CHICAGO -- A new chief justice of the Illinois Supreme Court who was sworn in Monday in a courthouse where she began her judicial career 40 years ago says making the criminal justice system more efficient and transparent would be among her top priorities.
Rita Garman was sworn in by the chief justice she's replacing, Thomas Kilbride, whose highest profile policy was implementing a pilot program permitting cameras in select state courtrooms -- with the aim of possibility one day ending in-court camera bans for good.
In brief remarks after her swearing in at Vermilion County Courthouse in Danville in eastern Illinois, Garman didn't mention the camera program by name. But she did say she supports "the increased use of technology" to make "courts more efficient and to ensure transparency."
Kilbride, who now resumes his associate justice post, launched the camera-in-court program nearly two years ago. Dozens of counties have opened trials to news photographers and electronic news media. The state's largest county, Cook, isn't fully participating yet.
In her prepared remarks and speaking to reporters after the ceremony, Garman also said more must be done to guarantee cases don't become clogged up in the system, delaying justice.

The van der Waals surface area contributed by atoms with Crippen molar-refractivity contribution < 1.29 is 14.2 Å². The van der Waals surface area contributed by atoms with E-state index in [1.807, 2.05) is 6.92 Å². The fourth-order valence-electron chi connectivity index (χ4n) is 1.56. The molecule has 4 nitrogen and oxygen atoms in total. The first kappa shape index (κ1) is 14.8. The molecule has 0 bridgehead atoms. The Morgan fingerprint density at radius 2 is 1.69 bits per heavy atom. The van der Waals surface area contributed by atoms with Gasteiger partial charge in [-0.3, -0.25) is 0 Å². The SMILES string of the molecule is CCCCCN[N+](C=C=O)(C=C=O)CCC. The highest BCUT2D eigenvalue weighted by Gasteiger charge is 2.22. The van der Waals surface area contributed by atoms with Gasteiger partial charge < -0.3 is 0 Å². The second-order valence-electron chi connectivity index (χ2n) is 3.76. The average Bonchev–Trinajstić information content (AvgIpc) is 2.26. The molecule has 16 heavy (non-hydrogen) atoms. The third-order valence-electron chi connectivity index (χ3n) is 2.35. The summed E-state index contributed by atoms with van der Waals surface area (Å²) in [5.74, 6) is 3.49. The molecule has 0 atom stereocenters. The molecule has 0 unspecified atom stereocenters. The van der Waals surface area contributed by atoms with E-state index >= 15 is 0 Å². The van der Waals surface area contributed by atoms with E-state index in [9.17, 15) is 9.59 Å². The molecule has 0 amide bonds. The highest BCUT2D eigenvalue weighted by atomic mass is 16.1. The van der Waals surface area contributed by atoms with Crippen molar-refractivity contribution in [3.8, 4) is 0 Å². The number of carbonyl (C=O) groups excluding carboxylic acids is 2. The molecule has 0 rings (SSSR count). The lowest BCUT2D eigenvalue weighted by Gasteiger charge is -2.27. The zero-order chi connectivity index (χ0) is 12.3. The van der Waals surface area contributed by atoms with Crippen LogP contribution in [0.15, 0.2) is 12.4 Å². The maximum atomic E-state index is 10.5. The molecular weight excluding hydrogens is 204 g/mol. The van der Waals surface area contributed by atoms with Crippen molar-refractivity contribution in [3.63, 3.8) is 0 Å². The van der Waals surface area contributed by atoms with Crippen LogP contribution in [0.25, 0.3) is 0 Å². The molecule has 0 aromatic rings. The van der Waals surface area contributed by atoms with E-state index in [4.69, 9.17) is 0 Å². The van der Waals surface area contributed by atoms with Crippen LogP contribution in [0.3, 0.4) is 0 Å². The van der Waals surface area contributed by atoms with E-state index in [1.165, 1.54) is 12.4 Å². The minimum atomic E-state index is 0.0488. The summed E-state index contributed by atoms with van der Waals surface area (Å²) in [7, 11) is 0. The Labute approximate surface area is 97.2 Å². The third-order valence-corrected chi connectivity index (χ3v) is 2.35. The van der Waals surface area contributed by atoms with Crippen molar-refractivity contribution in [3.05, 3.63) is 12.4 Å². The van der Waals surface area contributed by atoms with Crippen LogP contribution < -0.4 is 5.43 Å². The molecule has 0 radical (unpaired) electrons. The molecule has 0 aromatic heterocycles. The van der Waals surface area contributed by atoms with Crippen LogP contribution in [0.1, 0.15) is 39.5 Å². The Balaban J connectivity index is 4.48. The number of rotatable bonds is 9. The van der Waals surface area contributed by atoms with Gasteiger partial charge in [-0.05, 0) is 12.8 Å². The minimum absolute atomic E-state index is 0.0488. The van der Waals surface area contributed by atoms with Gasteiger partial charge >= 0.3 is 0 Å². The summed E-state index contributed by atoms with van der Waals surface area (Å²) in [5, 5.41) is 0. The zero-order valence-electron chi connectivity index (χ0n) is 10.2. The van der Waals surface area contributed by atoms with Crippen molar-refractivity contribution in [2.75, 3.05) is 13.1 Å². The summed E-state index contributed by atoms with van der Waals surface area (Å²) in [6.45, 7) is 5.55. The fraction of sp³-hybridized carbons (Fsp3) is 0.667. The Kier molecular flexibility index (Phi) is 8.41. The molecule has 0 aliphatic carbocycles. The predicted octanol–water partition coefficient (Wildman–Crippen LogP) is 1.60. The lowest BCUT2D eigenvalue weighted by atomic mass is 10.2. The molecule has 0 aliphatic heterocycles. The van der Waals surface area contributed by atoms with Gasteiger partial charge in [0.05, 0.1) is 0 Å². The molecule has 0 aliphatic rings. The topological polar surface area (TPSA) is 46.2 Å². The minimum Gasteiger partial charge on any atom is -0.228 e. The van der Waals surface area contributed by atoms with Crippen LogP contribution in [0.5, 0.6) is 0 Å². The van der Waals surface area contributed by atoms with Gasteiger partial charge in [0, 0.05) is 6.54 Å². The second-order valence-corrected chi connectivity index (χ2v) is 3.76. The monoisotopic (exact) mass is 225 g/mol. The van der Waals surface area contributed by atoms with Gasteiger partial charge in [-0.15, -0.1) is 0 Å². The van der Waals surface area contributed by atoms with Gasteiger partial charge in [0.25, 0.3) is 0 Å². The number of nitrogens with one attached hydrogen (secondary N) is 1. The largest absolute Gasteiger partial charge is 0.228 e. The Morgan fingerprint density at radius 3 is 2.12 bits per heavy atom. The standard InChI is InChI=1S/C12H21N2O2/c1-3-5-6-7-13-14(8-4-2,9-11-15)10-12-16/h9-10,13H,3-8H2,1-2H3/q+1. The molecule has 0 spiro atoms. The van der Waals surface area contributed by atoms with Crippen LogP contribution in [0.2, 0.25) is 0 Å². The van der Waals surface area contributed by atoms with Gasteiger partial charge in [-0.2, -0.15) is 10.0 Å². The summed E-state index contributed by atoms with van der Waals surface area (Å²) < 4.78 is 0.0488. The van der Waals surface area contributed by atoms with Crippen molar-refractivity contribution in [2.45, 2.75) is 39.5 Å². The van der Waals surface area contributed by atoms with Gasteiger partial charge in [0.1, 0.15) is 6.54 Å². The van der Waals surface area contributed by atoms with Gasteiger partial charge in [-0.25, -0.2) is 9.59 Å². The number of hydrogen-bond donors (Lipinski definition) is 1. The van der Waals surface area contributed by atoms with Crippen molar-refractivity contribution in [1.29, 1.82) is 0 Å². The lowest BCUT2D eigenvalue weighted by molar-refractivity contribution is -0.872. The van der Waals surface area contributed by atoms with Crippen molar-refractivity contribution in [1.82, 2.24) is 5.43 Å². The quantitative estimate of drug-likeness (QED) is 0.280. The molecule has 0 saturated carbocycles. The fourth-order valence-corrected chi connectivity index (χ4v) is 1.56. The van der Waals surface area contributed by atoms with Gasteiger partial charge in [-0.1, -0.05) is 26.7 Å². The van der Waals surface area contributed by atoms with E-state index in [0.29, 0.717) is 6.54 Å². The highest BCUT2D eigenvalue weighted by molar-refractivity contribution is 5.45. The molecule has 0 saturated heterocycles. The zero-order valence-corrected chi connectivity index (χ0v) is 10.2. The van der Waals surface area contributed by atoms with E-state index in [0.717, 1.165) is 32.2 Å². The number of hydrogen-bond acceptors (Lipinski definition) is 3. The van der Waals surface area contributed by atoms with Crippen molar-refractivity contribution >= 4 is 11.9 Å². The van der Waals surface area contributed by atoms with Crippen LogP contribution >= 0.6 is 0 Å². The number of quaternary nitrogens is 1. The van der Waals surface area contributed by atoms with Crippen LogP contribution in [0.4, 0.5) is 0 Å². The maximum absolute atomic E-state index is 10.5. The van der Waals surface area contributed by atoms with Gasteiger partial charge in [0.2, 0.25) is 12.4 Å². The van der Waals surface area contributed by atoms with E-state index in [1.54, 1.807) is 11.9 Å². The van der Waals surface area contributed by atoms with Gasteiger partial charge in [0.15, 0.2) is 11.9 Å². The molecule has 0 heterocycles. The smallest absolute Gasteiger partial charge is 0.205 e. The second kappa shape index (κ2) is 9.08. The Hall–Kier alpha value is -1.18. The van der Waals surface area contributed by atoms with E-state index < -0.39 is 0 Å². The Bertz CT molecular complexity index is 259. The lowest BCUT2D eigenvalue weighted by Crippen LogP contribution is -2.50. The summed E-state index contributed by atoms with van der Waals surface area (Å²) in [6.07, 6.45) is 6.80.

"There is a need to keep all the cases moving," she told reporters. "There are (real) people behind the cases."
She added that technology should be employed in courts so lawyers and others could "seamlessly track filings."
Garman becomes the 119th chief justice on the court and the second woman to hold the post. She's one of three women currently on the seven-member panel.
"This is probably one of the most gratifying and uplifting moments of my life," she said at the installation ceremony, where jurists, well-wishers and her relatives crowded spectator benches.
Just before the swearing in, Justice Mary Jane Theis alluded to Garman being the second-longest member of the judiciary out of more than 950 judges in Illinois.
"No one is more prepared in our state to be chief justice of the Illinois Supreme Court than Rita Garman," Theis said.
Illinois's highest court is based in Springfield, though the justices have been hearing arguments in Chicago while their courthouse in the capital undergoes renovations.